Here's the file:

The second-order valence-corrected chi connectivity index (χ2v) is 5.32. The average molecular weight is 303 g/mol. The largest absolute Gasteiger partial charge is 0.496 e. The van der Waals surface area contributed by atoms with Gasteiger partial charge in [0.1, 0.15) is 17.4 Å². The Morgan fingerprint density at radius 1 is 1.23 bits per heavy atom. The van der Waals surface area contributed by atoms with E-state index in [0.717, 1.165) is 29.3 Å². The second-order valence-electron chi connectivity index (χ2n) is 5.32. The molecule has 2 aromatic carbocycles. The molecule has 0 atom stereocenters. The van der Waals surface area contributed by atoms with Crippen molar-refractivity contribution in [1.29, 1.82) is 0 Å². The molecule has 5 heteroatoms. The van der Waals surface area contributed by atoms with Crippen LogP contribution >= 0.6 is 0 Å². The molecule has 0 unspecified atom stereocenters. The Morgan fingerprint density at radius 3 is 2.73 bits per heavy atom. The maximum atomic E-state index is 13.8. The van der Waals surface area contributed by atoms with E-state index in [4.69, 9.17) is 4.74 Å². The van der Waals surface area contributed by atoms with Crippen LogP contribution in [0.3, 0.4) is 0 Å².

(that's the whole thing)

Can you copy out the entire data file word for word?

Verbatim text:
The second-order valence-corrected chi connectivity index (χ2v) is 5.32. The average molecular weight is 303 g/mol. The largest absolute Gasteiger partial charge is 0.496 e. The van der Waals surface area contributed by atoms with Gasteiger partial charge in [0.1, 0.15) is 17.4 Å². The Morgan fingerprint density at radius 1 is 1.23 bits per heavy atom. The van der Waals surface area contributed by atoms with E-state index in [0.717, 1.165) is 29.3 Å². The second-order valence-electron chi connectivity index (χ2n) is 5.32. The molecule has 2 aromatic carbocycles. The molecule has 0 atom stereocenters. The van der Waals surface area contributed by atoms with Crippen molar-refractivity contribution in [1.29, 1.82) is 0 Å². The molecule has 5 heteroatoms. The van der Waals surface area contributed by atoms with Crippen LogP contribution >= 0.6 is 0 Å². The molecule has 0 unspecified atom stereocenters. The Morgan fingerprint density at radius 3 is 2.73 bits per heavy atom. The maximum atomic E-state index is 13.8. The van der Waals surface area contributed by atoms with E-state index in [4.69, 9.17) is 4.74 Å². The van der Waals surface area contributed by atoms with Crippen LogP contribution in [0.3, 0.4) is 0 Å².